Journal Archive

Platinum Metals Rev., 1977, 21, (2), 55

Temperature Measurement and Control

The Advantages of Metal-sheathed Platinum Thermocouples

The urgent need to conserve natural resources requires that the most careful appraisal be made of the many uses to which these resources are put; in particular by the industrialised countries of the world. The recent realisation that supplies of fossil fuels are not inexhaustible has prompted the investigation of many manufacturing processes where fuel savings might be achieved, and one outcome has been a better understanding of the contribution that accurate temperature measurement and control could make to both industrial efficiency and energy conservation.

At the Tempcon ’77 conference held recently at Wembley, Middlesex, papers were presented covering many aspects of the control and measurement of both low and high temperatures, either directly or by remote control. In one of these papers, by P. I. Roberts of Johnson Matthey Metals, the characteristics, development and uses of platinum metal mineral insulated thermocouples were described.

Such thermocouples, insulated with refractory but sheathed in a metal—usually a platinum group metal —have a number of important advantages compared with conventional thermocouples which are both insulated and sheathed with refractory materials. These benefits include flexibility, smaller diameter, lower thermal mass so quicker response time, and superior resistance to mechanical and thermal shock.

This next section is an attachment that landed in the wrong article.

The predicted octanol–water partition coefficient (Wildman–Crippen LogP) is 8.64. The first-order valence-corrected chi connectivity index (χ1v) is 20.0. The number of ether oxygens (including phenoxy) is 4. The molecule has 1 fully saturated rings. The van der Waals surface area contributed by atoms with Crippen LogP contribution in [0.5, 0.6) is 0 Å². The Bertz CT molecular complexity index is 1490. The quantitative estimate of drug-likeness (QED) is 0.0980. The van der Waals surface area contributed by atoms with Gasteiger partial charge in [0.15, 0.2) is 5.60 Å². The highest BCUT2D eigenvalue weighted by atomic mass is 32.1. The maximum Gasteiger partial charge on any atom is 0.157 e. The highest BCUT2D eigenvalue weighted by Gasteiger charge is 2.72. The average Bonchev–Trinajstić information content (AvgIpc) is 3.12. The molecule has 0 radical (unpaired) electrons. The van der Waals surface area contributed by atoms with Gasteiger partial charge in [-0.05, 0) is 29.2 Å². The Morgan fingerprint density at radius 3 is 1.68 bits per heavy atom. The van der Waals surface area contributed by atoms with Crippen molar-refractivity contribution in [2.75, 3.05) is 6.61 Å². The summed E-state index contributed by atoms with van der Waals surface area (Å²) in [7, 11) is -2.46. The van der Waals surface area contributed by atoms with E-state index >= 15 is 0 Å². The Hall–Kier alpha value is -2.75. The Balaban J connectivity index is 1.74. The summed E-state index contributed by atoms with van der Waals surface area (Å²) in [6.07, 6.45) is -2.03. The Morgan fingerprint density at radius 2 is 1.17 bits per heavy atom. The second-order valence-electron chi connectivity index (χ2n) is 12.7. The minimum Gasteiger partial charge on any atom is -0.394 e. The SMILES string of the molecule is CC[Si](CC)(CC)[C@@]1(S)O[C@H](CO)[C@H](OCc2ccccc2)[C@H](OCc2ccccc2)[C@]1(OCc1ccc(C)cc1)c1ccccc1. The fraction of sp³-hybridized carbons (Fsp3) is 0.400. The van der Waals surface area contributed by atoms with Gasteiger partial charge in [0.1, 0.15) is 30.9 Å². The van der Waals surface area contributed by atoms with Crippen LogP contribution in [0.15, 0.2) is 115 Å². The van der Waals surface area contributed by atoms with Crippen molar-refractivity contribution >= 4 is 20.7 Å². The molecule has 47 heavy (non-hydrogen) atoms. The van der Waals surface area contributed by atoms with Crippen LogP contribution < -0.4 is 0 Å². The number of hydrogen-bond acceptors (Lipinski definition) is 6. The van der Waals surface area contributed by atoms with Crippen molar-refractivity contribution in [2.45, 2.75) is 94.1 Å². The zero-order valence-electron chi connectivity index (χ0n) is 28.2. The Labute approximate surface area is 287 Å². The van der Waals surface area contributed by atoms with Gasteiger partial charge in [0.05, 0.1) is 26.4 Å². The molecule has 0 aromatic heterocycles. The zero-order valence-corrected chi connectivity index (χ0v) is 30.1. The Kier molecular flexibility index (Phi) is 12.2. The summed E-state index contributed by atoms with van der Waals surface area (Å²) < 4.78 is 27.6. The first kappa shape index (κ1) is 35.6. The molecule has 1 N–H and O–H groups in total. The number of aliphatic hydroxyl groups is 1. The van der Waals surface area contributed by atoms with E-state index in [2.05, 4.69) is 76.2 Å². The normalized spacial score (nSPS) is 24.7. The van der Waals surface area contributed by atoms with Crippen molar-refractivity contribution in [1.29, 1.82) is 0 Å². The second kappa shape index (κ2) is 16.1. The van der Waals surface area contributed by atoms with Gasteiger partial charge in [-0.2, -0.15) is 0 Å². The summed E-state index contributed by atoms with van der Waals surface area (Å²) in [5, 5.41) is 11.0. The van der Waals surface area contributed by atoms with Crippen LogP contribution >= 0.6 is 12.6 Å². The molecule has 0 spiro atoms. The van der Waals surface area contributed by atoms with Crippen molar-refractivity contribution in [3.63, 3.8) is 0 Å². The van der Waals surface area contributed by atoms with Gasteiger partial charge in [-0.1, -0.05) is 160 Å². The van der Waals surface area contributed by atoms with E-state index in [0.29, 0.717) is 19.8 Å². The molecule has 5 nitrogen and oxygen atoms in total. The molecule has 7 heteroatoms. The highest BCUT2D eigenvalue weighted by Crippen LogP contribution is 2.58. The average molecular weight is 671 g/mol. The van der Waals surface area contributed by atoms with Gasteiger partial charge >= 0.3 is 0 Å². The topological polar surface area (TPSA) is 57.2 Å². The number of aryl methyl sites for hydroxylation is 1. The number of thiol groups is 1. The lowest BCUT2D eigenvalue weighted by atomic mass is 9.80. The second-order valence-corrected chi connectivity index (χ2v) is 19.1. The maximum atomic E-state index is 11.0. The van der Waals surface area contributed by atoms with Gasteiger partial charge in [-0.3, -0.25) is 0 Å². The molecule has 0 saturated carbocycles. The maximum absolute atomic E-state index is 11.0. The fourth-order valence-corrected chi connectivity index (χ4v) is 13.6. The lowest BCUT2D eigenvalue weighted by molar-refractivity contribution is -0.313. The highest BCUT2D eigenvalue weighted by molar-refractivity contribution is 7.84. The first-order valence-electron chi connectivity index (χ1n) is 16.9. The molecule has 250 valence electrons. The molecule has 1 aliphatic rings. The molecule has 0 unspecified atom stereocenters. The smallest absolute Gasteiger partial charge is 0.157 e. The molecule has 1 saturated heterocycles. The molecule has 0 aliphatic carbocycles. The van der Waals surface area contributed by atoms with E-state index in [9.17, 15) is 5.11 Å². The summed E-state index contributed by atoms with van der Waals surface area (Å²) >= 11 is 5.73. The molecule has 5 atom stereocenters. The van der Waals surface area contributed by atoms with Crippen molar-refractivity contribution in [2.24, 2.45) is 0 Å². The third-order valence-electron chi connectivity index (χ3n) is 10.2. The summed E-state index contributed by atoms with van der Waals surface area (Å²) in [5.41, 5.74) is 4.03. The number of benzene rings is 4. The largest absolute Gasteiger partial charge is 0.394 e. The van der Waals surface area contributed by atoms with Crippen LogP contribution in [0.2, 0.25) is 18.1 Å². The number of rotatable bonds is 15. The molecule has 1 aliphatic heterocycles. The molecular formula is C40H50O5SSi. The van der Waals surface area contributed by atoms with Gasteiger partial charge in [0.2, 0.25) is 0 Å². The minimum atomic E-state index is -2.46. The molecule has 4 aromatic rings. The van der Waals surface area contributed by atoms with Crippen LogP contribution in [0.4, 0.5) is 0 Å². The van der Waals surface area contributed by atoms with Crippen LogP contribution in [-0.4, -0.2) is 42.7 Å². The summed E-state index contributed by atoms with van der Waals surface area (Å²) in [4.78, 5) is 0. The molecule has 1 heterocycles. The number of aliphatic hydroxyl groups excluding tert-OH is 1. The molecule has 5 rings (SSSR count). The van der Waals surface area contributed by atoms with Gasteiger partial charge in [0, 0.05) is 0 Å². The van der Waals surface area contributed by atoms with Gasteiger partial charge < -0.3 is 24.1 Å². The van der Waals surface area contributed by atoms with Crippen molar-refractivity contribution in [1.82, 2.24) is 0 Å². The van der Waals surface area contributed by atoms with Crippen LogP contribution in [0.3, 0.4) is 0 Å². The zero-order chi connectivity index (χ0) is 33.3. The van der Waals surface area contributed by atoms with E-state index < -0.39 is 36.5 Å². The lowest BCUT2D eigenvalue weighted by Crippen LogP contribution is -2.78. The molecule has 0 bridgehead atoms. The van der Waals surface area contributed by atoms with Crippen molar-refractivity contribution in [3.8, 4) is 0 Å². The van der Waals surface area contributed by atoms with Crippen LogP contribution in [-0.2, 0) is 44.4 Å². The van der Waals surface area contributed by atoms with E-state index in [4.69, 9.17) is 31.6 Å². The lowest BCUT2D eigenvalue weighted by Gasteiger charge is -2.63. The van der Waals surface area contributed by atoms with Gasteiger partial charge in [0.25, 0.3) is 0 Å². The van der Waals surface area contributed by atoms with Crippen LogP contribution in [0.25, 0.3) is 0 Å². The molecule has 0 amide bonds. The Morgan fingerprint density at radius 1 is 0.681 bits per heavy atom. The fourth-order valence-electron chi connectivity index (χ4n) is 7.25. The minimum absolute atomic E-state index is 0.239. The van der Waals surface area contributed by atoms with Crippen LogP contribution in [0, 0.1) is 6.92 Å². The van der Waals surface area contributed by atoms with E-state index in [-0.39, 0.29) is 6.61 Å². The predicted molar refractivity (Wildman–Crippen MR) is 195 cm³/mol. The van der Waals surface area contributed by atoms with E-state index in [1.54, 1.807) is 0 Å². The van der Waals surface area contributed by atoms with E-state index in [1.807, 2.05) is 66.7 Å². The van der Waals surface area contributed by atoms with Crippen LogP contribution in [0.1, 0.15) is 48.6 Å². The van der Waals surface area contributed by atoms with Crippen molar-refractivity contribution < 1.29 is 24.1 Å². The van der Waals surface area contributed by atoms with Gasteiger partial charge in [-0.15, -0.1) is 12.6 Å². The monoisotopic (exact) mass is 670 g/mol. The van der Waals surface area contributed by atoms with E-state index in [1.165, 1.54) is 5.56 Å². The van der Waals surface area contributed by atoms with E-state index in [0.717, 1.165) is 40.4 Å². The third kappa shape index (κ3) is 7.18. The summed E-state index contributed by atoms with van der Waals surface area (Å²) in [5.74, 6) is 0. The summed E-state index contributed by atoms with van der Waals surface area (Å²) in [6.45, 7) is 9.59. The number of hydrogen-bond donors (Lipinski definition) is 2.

Metal-clad thermocouples tend to be thermo-electrically less stable than refractory sheathed ones when used at temperatures above 1200°C, and this is caused by the transfer of rhodium to the negative limb, mainly from the metal sheath but also from the positive limb. Such effects can be greatly reduced in a number of ways which were described by the author.

First the quality of the insulation is a very important factor because, when sintered, it is capable of restricting the transfer of rhodium oxide in the vapour phase. Alternatively for use at higher temperatures the air in the metal sheath can be removed and replaced with an inert gas such as argon which is then sealed into the unit. For applications at particular temperatures it is possible to select platinum alloys for the thermocouple limbs so that rhodium loss has negligible effect on the electromotive force generated. By using such techniques the advantages of these thermocouples are gained and the problem of thermo-electric drift avoided.

One particularly interesting application of metal-sheathed platinum thermocouples featured in the paper was in the French nuclear industry. It was reported that no changes were detected in the thermo-electric output of platinum : 13 per cent rhodium-platinum thermocouples, enclosed in a composite sheath of 5 per cent rhodium-platinum and stainless steel, following irridation experiments lasting 150 days. This was most interesting as prior to the quoted work it had been considered that neutron bombardment would cause rhodium to transmute to palladium, resulting in calibration drift. Work on this subject is continuing and further papers are expected shortly.

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